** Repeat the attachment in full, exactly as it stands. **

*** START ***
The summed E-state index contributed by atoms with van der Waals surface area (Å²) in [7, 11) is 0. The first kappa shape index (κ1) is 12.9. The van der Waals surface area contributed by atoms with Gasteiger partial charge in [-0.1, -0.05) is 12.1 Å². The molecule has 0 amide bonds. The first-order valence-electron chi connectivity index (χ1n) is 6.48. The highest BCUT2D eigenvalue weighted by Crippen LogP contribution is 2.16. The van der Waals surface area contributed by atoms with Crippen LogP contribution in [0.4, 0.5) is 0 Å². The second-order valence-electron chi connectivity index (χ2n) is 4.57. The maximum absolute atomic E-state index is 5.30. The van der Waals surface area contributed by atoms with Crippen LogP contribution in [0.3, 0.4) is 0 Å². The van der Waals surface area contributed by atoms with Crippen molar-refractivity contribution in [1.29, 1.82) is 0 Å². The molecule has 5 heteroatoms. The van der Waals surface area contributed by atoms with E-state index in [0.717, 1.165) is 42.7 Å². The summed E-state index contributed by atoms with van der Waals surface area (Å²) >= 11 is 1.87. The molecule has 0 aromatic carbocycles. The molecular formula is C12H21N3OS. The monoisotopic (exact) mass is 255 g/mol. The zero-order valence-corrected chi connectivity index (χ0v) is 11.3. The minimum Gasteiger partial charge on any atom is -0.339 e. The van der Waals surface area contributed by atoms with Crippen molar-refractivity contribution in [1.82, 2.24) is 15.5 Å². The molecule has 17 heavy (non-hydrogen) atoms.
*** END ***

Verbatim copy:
The summed E-state index contributed by atoms with van der Waals surface area (Å²) in [7, 11) is 0. The first kappa shape index (κ1) is 12.9. The van der Waals surface area contributed by atoms with Gasteiger partial charge in [-0.1, -0.05) is 12.1 Å². The molecule has 0 amide bonds. The first-order valence-electron chi connectivity index (χ1n) is 6.48. The highest BCUT2D eigenvalue weighted by Crippen LogP contribution is 2.16. The van der Waals surface area contributed by atoms with Crippen LogP contribution in [0.4, 0.5) is 0 Å². The second-order valence-electron chi connectivity index (χ2n) is 4.57. The maximum absolute atomic E-state index is 5.30. The van der Waals surface area contributed by atoms with Crippen LogP contribution in [0.3, 0.4) is 0 Å². The van der Waals surface area contributed by atoms with Crippen molar-refractivity contribution in [1.29, 1.82) is 0 Å². The molecule has 5 heteroatoms. The van der Waals surface area contributed by atoms with E-state index in [0.717, 1.165) is 42.7 Å². The summed E-state index contributed by atoms with van der Waals surface area (Å²) >= 11 is 1.87. The molecule has 0 aromatic carbocycles. The molecular formula is C12H21N3OS. The monoisotopic (exact) mass is 255 g/mol. The zero-order valence-corrected chi connectivity index (χ0v) is 11.3. The minimum Gasteiger partial charge on any atom is -0.339 e. The van der Waals surface area contributed by atoms with Crippen molar-refractivity contribution in [1.82, 2.24) is 15.5 Å². The molecule has 17 heavy (non-hydrogen) atoms.